Have trouble falling asleep at night? Or maybe you feel tired upon waking up, even if you caught a few hours of sleep? Does it feel like a good night’s sleep is elusive and difficult to achieve?
If you’ve been having a tough time resting, or constantly feel sluggish in the morning, chances are you’re dealing with poor sleep. Fortunately, there are several ways you can address the underlying reasons for poor sleep, and give your body a chance to properly rest. Read on to learn how.
A good night’s sleep should have you feeling great the next day. If you feel tired upon waking up, or have trouble staying awake during the day, you may be experiencing poor sleep.
Here are some signs you should look out for:
Several factors can contribute to your troubles with sleep, such as:
The habits you have before and during bedtime play a big role in how well you sleep. With good sleep habits, your brain winds down and is better prepared for restorative sleep. However, habits like staying up too late, watching videos or shows in bed, using your phone in bed, and having an irregular sleep schedule can make it much more difficult to fall asleep when you need to. Fortunately, small changes to your habits are all you need to address this factor of poor sleep.
The environment in your bedroom should be conducive to a good night’s rest — meaning, it must be comfortable to sleep in. If you feel too warm or too cold, you will end up waking up in the middle of the night. Too many light sources, such as lamps, clocks, and TVs, can also impair your ability to sleep well. This is because temperature and light exposure can signal your brain whether it’s time to rest or time to wake up. Generally, bright lights and warmer temperatures will keep you awake because your brain believes it is daytime.
Other factors, like noise, smell, and even the texture of your pillows and sheets, can affect your quality of sleep. They don’t trigger signals in your brain, but they can be uncomfortable or distracting, which prevents you from sleeping soundly.
Sharing your sleeping space with another person — or ever your pet — can greatly affect the quality of your sleep. This could be because the other person or animal is loud, moves around a lot, hogs the covers, or otherwise disturbs your sleep. These sleeping habits could also be uncomfortable for you, making it difficult for you to stay asleep at night.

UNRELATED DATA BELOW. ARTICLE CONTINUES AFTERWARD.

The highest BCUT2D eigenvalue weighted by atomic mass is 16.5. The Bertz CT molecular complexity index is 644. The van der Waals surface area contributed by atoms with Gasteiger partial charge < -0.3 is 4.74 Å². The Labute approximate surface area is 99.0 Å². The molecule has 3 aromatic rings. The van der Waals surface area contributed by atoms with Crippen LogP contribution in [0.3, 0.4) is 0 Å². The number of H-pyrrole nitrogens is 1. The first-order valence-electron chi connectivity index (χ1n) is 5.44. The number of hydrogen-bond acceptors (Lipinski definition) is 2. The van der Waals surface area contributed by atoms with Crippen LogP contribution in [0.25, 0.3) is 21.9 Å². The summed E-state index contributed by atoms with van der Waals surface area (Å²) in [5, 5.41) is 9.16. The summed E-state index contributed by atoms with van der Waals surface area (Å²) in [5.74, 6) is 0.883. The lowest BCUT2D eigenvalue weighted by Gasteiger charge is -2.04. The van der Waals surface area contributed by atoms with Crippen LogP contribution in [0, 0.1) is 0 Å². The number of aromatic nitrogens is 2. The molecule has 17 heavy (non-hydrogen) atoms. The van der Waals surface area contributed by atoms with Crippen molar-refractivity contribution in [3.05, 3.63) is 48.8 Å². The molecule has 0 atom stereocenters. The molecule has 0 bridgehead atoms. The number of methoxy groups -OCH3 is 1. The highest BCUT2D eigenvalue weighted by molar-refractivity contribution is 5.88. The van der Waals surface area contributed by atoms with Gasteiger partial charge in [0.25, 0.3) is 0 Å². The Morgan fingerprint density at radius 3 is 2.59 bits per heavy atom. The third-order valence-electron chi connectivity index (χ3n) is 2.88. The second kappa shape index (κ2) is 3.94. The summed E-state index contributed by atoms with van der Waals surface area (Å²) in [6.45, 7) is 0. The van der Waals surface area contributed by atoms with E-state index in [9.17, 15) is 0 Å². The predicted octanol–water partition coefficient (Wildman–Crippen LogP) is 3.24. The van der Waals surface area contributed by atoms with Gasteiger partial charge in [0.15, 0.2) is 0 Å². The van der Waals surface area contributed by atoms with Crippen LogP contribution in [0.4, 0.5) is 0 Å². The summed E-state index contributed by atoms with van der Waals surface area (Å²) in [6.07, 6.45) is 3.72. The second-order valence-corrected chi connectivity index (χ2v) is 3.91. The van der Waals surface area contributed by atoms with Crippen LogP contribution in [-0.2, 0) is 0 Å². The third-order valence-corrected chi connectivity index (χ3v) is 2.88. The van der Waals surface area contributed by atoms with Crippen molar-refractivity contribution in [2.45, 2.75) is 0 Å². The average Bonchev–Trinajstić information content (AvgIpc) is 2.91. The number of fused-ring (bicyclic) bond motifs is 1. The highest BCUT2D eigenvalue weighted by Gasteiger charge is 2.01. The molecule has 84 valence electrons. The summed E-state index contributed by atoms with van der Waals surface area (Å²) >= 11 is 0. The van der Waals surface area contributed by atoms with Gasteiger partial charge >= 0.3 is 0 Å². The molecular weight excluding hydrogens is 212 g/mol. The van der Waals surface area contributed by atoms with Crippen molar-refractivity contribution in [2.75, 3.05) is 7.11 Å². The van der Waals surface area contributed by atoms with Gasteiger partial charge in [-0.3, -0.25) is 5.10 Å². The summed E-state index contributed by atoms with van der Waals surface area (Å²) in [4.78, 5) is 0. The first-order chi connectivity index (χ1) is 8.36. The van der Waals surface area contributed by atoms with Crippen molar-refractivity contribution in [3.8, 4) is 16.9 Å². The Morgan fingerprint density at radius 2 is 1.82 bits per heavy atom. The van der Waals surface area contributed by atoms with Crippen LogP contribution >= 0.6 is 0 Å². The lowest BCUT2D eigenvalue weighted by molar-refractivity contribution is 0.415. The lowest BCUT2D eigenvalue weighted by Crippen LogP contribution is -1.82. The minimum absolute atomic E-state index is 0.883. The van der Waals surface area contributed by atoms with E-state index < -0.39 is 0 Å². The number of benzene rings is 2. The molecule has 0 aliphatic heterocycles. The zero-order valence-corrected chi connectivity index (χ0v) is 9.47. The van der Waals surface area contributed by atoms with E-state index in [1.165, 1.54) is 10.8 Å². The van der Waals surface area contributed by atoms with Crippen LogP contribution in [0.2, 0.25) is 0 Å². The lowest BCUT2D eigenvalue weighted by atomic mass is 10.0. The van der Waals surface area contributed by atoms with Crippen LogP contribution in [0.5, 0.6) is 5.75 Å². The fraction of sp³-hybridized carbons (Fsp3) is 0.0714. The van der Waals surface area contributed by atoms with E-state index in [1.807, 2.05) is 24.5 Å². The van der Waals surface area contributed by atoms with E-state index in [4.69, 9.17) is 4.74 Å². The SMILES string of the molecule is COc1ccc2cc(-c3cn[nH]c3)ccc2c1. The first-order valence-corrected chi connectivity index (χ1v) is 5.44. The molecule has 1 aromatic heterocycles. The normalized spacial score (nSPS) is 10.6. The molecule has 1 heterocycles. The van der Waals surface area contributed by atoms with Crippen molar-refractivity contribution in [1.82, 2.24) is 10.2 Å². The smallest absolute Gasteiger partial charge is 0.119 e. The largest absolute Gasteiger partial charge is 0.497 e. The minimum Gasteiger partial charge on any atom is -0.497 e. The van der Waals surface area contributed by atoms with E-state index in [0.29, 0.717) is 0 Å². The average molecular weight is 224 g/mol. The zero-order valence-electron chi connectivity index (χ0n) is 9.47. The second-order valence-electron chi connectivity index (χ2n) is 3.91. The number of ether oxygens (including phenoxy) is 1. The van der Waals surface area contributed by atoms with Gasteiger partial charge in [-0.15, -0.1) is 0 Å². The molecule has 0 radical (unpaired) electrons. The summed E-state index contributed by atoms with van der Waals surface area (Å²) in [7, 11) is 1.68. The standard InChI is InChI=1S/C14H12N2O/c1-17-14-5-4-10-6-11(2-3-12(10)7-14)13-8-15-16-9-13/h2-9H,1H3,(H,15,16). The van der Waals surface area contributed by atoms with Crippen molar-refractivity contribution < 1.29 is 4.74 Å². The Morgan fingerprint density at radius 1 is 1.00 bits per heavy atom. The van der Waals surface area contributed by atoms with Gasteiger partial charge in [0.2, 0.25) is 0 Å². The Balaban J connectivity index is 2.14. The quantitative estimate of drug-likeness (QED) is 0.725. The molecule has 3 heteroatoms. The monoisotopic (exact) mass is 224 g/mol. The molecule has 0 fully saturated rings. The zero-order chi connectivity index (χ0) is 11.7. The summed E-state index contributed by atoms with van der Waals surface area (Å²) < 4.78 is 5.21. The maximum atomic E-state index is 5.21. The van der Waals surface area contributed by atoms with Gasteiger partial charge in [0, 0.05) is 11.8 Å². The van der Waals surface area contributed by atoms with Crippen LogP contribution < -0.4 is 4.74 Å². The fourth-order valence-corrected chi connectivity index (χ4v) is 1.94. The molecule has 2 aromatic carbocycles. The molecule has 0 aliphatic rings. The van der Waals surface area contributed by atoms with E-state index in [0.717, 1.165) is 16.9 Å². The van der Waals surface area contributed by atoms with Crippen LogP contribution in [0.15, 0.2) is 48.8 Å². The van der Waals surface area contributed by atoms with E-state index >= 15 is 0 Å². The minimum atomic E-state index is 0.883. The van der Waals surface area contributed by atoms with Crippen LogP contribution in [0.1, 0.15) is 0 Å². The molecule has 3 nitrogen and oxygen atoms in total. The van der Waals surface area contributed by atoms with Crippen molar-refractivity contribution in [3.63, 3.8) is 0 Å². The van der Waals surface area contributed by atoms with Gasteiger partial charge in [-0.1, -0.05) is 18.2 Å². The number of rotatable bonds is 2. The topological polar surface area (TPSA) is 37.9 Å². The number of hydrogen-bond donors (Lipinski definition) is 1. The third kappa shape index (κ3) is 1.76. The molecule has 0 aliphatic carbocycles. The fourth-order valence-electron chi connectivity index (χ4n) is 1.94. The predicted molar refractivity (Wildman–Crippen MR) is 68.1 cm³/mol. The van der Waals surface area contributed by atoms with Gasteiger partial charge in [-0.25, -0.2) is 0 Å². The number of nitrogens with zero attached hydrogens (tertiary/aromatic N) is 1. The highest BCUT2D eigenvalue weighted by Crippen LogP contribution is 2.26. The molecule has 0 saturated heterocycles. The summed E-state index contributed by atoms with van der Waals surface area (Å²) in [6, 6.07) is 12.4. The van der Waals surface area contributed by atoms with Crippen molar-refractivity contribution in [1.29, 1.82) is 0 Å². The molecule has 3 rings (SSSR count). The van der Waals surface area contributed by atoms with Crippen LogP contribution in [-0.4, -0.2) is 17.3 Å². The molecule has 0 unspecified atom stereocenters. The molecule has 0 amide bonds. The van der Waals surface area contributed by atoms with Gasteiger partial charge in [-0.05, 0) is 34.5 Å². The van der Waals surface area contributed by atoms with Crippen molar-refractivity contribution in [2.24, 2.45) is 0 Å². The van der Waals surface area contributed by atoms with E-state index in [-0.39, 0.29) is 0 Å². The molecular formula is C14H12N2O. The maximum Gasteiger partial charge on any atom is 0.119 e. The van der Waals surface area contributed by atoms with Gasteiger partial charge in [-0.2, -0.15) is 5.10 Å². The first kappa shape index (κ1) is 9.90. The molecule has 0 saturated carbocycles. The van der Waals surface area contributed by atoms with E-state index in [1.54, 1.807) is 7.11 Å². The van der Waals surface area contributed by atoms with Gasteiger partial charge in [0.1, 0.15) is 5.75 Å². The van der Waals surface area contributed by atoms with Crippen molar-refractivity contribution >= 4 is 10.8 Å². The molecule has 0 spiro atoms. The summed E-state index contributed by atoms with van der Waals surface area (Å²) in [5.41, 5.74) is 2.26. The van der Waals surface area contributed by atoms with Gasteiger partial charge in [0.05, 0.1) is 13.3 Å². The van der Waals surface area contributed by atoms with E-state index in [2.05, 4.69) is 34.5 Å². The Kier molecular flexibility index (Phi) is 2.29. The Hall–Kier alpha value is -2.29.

The preferred sleeping conditions (such as temperature, light, and noise levels) could also differ between you and your bed partner. This makes it difficult to find a middle ground where both parties can sleep well.
A single glass of your favorite alcoholic beverage may not do as much damage to your sleep, but indulging in a few glasses near bedtime can impair your ability to rest well later at night.
One of the effects of alcohol is relaxation, so a few glasses might make you drop quickly to sleep. But, alcohol consumption before bed will have serious long-term effects on your sleep cycle. The more you do this, the more your REM sleep is affected — which creates a disturbed, unrefreshing rest. And, your body may find it very difficult to fall asleep without a few glasses, especially if this becomes a habit for you.
One of the most common reasons for poor sleep is a preoccupied, active mind during bedtime. This is likely if you feel filled with worries and stress, and are unable to resolve this before heading to sleep.
While many responsibilities and activities can distract you during the day, you must settle your mind before settling into bed. Otherwise, your mind will focus on other issues, rather than going to sleep.
Everyone knows that having coffee or tea at night is a bad idea if you want to sleep properly — but did you know that having some caffeine in the afternoon could be just as bad for you? On average, the caffeine could stay in your system for up to 10 hours, meaning that having some coffee or tea late in the day could keep you alert and active up until the wee hours of the night.
Sometimes, we just feel a bit hungry at night. Typical late-night snacks could be some leftovers from dinner or a bag of chips. However, indulging in your cravings so late in the day could leave you lying awake hours later, staring at your ceiling.
This is caused by an overload of protein, fat, and sugars right before bedtime. As a result, your body is in overdrive trying to digest your snack, making it difficult for the rest of your body to relax and go to sleep.
There are some things you can do to alleviate these reasons for poor rest.
There are many reasons for poor sleep: stress, caffeine, late-night snacks are just a few examples of why you may be struggling to get to bed. Whatever the reason, there are many ways to address your poor sleep, and implementing these strategies can be very helpful to your sleep routine.
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